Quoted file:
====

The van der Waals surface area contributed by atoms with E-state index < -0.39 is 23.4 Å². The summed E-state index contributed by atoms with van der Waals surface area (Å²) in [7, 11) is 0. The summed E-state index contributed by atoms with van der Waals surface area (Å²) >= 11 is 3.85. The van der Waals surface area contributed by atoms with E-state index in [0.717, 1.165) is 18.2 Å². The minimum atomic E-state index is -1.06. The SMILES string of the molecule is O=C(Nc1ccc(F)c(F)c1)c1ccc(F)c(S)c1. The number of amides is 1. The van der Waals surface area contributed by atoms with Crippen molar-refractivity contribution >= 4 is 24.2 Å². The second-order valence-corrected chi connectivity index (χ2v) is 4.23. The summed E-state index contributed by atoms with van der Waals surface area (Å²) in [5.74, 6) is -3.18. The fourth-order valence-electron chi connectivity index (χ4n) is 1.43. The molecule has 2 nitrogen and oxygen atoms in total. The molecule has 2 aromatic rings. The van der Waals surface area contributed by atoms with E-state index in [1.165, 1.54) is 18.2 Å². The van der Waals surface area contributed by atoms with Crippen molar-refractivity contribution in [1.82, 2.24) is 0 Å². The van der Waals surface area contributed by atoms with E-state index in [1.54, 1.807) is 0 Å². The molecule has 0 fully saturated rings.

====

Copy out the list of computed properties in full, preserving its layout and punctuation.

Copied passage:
The van der Waals surface area contributed by atoms with E-state index < -0.39 is 23.4 Å². The summed E-state index contributed by atoms with van der Waals surface area (Å²) in [7, 11) is 0. The summed E-state index contributed by atoms with van der Waals surface area (Å²) >= 11 is 3.85. The van der Waals surface area contributed by atoms with E-state index in [0.717, 1.165) is 18.2 Å². The minimum atomic E-state index is -1.06. The SMILES string of the molecule is O=C(Nc1ccc(F)c(F)c1)c1ccc(F)c(S)c1. The number of amides is 1. The van der Waals surface area contributed by atoms with Crippen molar-refractivity contribution >= 4 is 24.2 Å². The second-order valence-corrected chi connectivity index (χ2v) is 4.23. The summed E-state index contributed by atoms with van der Waals surface area (Å²) in [5.74, 6) is -3.18. The fourth-order valence-electron chi connectivity index (χ4n) is 1.43. The molecule has 2 nitrogen and oxygen atoms in total. The molecule has 2 aromatic rings. The van der Waals surface area contributed by atoms with E-state index in [1.165, 1.54) is 18.2 Å². The van der Waals surface area contributed by atoms with Crippen molar-refractivity contribution in [1.82, 2.24) is 0 Å². The van der Waals surface area contributed by atoms with E-state index in [1.54, 1.807) is 0 Å². The molecule has 0 fully saturated rings.